To put it in perspective, a better example of a brand with conscious initiative is Patagonia. Generally well-known to be green, they have a history of environmental activism which gained a lot of trust with their customers and, moreover, they detail their actions on their website where they are transparent on how it's beneficial to the planet.
We ourselves at SUI take great pride in keeping ourselves accountable publicly by sharing our journey on our about pages, through this blog, and our social media platforms as well as having open conversations with our community (or grewen heart-ers as we like to call them). The key is to provide the details and share information because much of the problem is, as this article perfectly sums up:
“A lack of a standardised and legally binding framework to govern the information brands have to disclose has given them the ability to describe their own sustainability-led initiatives, marketing campaigns and capsule collections. The result is a selective and, at worst, misleading picture of what effective efforts really look like.”
However, this is getting better as time goes on and the demand rises for better accountability.
How to stay aware
The real danger with greenwashing is the spread of misinformation. After all, if we are not given the correct information to understand how our actions are harmful, we can never grow greener and our communities and planet suffer at the hands of it. Like mentioned previously, it can only breed confusion.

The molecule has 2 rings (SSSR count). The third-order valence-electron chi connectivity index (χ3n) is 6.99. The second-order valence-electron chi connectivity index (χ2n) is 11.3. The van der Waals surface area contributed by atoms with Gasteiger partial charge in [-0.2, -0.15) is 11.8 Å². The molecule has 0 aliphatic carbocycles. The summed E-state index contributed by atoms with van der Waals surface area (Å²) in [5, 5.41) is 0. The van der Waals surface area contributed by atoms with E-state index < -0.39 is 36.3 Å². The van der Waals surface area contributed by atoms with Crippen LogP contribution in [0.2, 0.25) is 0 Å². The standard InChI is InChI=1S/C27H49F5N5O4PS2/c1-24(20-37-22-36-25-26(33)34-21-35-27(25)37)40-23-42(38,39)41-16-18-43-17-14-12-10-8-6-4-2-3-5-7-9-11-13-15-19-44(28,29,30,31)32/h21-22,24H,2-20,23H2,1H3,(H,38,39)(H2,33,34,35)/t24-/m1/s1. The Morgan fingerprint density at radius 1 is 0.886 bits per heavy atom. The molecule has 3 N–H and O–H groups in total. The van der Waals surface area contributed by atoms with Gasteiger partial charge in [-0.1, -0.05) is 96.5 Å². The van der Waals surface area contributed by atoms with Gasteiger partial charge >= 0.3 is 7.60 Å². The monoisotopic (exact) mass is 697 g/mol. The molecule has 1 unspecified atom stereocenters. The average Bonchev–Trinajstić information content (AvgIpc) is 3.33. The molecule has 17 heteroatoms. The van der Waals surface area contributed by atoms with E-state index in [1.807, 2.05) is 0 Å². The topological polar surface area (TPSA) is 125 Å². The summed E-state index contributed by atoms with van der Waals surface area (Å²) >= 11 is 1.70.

Knowledge is our greatest power and there are a number of ways we can avoid being misguided. To start, these are the perfect questions to address a brand that make sure you are trusting the right brands:
- What materials do they use and how much information do they share about these materials? (where, how, etc)
- Do they detail the steps within their systems to ensure they are eco-conscious?
- Do they tell me who makes their product?
- How are they supporting their communities?
- Do they list any certifications that ensure their processes are sustainable?
- What values do they share as a company?
- What other green initiatives do they practice such as packaging, waste disposal systems within their production, and so on?
And if this information is not available online or on any of their platforms, reach out and ask them directly - not only will there be a possibility of clarification but it also urges them to be more transparent on more public mediums.
Detailed information on a brands website is a great sign that it’s trustworthy and many green businesses will mention their certifications too. For example, we mention that our organic cotton is GOTS certified and disclose who our sources are throughout our ‘about’ pages here. Other ones that you can look out for are:
For a more detailed guide on certifications, you can read more on our blog: Your Guide to Eco-friendly & Ethical Labels.
The key is research and being more aware for the most part so, we hope this helps you understand how you can be a better conscious consumer and guides you on your green journey. Let us know what other similar green topics you would like us to talk about and how you liked this post. Have a wonderful weekend and, as always, stay green!